9. St.Gallen embroidery – embroiderers and embroideresses:
Untiring zeal, skill and experience.
The white-work embroidery crafted by Appenzeller women in flat stitch, broderie anglaise and lace stitch was sold to leading Parisian fashion houses from as early as the 1820s. The industrious embroideresses never quite let themselves be driven out by the manual-machine embroiderers and retained their independence.
As with hand embroideries, the production of the wonderful, technically sophisticated hand-machine embroideries requires considerable skill and experience. From today's perspective, hand-machine embroidery is categorised as work done by hand rather than machine work.

  10. St.Gallen embroidery – history with tradition:
The new emerges from the old.
St.Gallen's textile tradition has deep roots. The know-how regarding production, finish and sale was handed down through generations. Thanks to the production of and trade in linen, the city became prosperous in the 15th century; in the 18th century, cotton processing was added. After 1750, finest cotton fabrics were adorned with chain-stitch embroidery. At the same time, Appenzeller hand-embroidery came into its own. Owing to constant improvements in the embroidery machine, which was invented in 1828, St.Gallen embroidery experienced its heyday. Even now, St.Gallen's textile industry enjoys international recognition.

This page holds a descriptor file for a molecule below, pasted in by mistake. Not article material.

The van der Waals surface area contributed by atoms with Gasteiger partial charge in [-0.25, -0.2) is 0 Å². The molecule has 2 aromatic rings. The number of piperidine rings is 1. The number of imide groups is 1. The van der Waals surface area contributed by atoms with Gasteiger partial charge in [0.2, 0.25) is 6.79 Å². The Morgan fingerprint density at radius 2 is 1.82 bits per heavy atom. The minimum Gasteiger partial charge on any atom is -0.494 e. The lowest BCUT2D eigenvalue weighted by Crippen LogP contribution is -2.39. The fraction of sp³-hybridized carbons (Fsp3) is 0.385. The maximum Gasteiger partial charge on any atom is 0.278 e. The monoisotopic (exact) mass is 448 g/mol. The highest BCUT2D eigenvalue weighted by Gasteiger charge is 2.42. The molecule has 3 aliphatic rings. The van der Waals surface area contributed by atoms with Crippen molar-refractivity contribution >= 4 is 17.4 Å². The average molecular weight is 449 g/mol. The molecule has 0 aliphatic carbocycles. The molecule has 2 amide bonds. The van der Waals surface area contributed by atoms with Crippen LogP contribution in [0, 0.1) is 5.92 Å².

11. Treasures of the Textile Museum – historical documents of textile culture:
An extensive collection of worldwide significance.
The "treasure chest" is meant to provide an insight into the precious items of the collection, which is acknowledged by experts internationally. It runs to some 35,000 objects and consists of Eastern Swiss hand and machine embroideries, fabrics from Ancient Egyptian tombs, historical embroideries from the 14th century onwards, handmade lace from Europe's major lace centres, ethnic textiles, historical fabrics and costumes, as well as works of contemporary textile art.


home content Last revised January 1st 2008